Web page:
Best Buy profit falls on consumer pullback

The largest electronics retailer says that same-store sales and profit have dropped from a year earlier. What does this mean for the holidays?

By Kim Peterson Sep 13, 2011 2:21PM
People aren't ready to spend money again on flat-screen televisions and other electronics. And that resulted in a very slow summer for Best Buy (BBY).

Profit fell 30% for the quarter ended Aug. 27, missing expectations and leading the retailer to lower its full-year earnings guidance. Shares were clobbered Tuesday, falling more than 7% in midday trading to $23.09.

Shares fell below $23 at different points today, reaching a new 52-week low. The stock has plunged more than 35% in one year.

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The largest electronics retailer said it faced "challenges to overall consumer spending and lower consumer electronics industry sales."

Profit dropped to $177 million, or 47 cents a share, down from $254 million a year earlier. Analysts were looking for 52 to 53 cents a share. Revenue was essentially flat from a year earlier at $11.35 billion. That again disappointed analysts, who expected $11.47 billion.

Same-store sales -- a key retail indicator -- dropped 2.8% from a year earlier.

Best Buy lowered its earnings outlook for its fiscal 2012 to between $3.35 and $3.65 a share. But those numbers get a little help from share buybacks, which pack on 20 to 25 cents per share. Excluding the share buybacks, the outlook is down significantly from the company's earlier estimate of $3.30 to $3.55 a share. Analysts were expecting around $3.44 a share.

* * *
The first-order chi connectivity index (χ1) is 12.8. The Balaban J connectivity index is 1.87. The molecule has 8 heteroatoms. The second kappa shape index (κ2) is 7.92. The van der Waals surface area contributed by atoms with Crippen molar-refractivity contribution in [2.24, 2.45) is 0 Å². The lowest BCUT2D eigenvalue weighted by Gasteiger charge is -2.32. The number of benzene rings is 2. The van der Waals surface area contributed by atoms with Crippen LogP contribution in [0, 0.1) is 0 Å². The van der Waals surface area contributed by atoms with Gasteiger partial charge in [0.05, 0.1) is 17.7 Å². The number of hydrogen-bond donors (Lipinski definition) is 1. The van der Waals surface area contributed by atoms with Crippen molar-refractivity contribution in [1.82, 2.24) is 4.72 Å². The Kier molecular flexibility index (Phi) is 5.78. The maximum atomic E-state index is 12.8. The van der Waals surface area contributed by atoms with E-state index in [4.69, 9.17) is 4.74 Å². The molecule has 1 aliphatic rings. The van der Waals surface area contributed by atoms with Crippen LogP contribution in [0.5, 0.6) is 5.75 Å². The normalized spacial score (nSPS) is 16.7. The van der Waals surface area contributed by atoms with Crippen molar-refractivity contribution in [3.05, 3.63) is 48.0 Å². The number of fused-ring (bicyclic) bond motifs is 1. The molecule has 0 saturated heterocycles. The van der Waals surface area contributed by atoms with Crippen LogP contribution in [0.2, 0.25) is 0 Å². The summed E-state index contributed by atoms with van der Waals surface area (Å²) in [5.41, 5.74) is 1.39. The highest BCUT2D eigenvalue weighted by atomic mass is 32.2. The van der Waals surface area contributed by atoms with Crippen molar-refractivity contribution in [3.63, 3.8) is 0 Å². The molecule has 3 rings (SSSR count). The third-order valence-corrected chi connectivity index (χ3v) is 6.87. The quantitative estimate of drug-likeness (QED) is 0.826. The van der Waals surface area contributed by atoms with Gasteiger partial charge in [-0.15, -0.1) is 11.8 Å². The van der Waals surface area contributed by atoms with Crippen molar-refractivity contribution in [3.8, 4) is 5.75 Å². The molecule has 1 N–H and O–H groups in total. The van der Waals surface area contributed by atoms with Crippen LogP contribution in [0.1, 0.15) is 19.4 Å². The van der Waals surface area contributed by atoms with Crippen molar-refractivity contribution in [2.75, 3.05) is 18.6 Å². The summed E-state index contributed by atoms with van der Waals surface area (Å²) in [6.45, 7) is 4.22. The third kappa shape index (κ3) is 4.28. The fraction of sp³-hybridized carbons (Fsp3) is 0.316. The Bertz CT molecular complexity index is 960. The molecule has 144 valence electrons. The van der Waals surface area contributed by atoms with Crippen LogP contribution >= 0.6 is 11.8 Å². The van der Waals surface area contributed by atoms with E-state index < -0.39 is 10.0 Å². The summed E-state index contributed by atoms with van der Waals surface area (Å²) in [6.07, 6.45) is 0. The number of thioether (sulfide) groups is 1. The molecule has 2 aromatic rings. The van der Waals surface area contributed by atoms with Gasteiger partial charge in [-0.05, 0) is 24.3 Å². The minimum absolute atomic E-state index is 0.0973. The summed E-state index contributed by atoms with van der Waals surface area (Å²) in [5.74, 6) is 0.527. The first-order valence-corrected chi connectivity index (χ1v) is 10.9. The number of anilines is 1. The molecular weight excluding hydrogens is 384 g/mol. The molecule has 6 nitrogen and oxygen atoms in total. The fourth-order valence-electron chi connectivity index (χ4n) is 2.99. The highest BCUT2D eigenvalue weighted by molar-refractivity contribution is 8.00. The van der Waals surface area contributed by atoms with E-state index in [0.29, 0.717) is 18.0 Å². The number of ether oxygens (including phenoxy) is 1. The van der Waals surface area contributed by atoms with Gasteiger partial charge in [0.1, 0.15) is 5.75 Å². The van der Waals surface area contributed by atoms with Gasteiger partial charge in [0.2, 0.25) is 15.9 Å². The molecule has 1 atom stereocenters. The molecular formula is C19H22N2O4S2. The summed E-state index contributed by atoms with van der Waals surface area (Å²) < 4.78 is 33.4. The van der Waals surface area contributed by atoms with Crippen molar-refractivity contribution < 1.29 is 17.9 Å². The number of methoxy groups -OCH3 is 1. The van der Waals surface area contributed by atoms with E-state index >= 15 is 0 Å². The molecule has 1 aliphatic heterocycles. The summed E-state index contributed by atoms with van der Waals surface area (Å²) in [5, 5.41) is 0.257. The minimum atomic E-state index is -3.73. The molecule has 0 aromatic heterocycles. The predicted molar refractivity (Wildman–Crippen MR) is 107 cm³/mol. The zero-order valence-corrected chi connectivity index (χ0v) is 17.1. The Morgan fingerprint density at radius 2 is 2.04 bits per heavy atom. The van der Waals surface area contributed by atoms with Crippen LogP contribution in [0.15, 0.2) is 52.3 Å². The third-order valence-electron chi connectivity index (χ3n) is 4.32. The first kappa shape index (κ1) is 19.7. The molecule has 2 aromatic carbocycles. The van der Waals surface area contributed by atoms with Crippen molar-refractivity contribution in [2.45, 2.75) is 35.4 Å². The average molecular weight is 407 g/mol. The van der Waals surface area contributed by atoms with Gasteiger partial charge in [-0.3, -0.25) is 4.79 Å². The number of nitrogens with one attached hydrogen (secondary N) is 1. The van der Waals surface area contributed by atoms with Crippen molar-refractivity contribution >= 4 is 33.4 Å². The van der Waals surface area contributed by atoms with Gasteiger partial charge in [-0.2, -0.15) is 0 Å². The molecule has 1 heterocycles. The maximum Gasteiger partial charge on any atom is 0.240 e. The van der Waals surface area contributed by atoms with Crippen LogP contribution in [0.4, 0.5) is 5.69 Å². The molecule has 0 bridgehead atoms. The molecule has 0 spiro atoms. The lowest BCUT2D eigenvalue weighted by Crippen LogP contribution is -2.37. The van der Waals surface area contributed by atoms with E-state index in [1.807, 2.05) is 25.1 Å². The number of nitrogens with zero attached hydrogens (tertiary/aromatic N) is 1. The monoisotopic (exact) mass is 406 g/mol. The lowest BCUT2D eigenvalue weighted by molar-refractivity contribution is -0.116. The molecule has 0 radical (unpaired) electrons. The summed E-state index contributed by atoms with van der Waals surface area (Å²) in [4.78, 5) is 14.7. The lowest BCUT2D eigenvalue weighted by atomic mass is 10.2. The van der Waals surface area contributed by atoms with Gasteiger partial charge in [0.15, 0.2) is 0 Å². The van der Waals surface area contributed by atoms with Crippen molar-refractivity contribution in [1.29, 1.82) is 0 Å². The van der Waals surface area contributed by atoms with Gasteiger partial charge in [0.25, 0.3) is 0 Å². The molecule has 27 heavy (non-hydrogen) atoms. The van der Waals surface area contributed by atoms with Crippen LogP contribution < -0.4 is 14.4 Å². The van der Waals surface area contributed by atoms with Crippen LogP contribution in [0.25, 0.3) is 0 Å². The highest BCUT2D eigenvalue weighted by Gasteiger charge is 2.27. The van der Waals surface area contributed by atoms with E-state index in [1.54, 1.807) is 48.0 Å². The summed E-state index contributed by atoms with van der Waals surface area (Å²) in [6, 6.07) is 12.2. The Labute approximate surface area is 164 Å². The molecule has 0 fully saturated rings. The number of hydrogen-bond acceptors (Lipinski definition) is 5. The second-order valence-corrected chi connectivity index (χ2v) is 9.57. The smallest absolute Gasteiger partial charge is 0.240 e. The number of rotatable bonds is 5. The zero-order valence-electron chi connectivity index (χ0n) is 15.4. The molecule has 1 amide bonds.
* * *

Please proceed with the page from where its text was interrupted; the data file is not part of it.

Best Buy can thank Apple (AAPL) for some help in the quarter. Sales of tablets and e-book readers were strong in the U.S., the company said. And the only tablet anyone's buying now is the Apple iPad.

But there was a long list of weak sellers, including TVs, video games and cameras. Mobile phone sales fell 5%, mostly because there weren't many new phones out in the quarter. One of those missing phones was the delayed iPhone, so maybe Best Buy shouldn't be thanking Apple after all.

The numbers don't bode well for the upcoming holiday season, when consumer spending is expected to be tight. Electronics retailers will have to fight hard for each dollar, and that means spending more money on promotion and advertising. Best Buy saw its gross margin drop to 25.3% from 25.7% in the quarter.

"The consumer electronic business is going to be extremely competitive this holiday season," one analyst told Dow Jones. "People's income levels are pressured so in order to stimulate demand, retailers and manufacturers are going to be extremely promotional."

But Best Buy put on a brave face, with chief executive Brian Dunn saying that the company is "well positioned" for the holidays.

Best Buy ran into similar problems last year, amid falling U.S. demand for TVs, notebook computers and video games. Shoppers turned to Wal-Mart (WMT) and Target (TGT) for TVs when those stores cut prices dramatically over Black Friday weekend.

Best Buy didn't cut prices until December. Also that month, it finally cut its 15% restocking fee on returned electronics items. It was all a little too late.

Can the company improve on its holiday performance this year? The economic backdrop is bleak.

1Comment
Sep 13, 2011 3:59PM
avatar

How many TV's do we need anymore.  Even though most things are 1/3 of the price that they were 15-20 years ago, I think we're just all Tv'd, computer'd, electronic'd out.   

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